free run juice

rosé round the world

IMG_7682We’ve detailed how rosé is made in past Rosé Weeks (if you need a refresh, it’s right here). But obviously, you need red grapes to make rosé since those varying shades of pink all come from the color in the skin of red grapes. But rosé regions all around the world make rosé from different grapes, which logically is what they make their popular red wines from. So here’s a little roundup of my fave rosé regions and the grapes they rock.

provence

grapes: Grenache, Cinsault, Syrah

style: Very light with a touch of minerality, meant to just wash down some beachside food or refresh your palate by the pool.

oregon

grape: Pinot Noir

style: Light, with a balance of fruit and minerality.

navarro, spain

grape: Garnacha – which is how you say Grenache in Spanish. Seeing the pattern here?

style: Navarra rosado is always this incredible electric pink. Like neon. And the taste is just as vibrant. Juicy, fresh watermelon and strawberries.

sonoma & santa rita hills

grape: Pinot Noir

style: Sonoma is much more full-bodied and fruitier than its Oregon counterparts (same comparison for the red Pinot Noir styles they each make) but produce some restrained versions. Santa Rita Hills will serve you with ones closer to the lighter-bodied varieties.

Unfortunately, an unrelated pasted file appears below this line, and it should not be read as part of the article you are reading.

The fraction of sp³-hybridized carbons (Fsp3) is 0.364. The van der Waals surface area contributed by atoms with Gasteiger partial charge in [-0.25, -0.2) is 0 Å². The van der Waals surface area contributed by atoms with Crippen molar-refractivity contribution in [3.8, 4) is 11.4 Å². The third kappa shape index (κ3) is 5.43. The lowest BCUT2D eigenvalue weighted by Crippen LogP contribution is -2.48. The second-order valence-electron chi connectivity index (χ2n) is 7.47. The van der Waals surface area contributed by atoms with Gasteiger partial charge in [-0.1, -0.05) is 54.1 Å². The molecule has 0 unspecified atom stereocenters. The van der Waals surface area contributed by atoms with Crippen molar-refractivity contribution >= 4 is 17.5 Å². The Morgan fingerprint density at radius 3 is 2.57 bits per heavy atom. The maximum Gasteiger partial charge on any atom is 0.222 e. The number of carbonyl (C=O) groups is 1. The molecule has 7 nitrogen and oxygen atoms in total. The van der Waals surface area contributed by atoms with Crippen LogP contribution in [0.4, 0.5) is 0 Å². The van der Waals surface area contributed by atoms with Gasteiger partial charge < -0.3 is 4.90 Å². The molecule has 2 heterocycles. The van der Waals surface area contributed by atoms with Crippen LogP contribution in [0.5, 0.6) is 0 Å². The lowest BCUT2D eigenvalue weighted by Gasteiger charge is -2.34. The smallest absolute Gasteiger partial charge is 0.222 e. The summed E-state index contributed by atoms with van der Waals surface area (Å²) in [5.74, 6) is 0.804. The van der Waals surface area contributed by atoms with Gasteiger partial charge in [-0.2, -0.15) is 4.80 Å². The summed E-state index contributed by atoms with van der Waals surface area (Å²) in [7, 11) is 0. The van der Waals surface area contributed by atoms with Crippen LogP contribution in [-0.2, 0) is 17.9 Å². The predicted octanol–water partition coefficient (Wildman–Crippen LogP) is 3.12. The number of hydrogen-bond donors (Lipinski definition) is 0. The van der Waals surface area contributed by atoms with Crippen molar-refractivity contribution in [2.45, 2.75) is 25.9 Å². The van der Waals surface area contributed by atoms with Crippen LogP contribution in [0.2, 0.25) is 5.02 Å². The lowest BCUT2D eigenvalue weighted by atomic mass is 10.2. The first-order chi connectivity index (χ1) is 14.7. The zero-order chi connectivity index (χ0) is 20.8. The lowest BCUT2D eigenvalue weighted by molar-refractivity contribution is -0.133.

paso robles

grapes: Grenache, Syrah, Mourvèdre – all Rhône grapes, which is what they excel in making

style: Medium-bodied, lots of fruit and usually really interesting. One of my favorite domestic wine regions, they experiment a lot and make some super cool, delicious wines.

south africa

grapes: Cinsaut, Mourvedre, Shiraz – a wide range

style: Varies a lot, but I’ve had some really good ones lately with flavors ranging from waxy yellow apples to wild strawberries.

I’ll be sharing my favorite bottles of the year with you later this week, and by then you’ll be a total regional grape pro!

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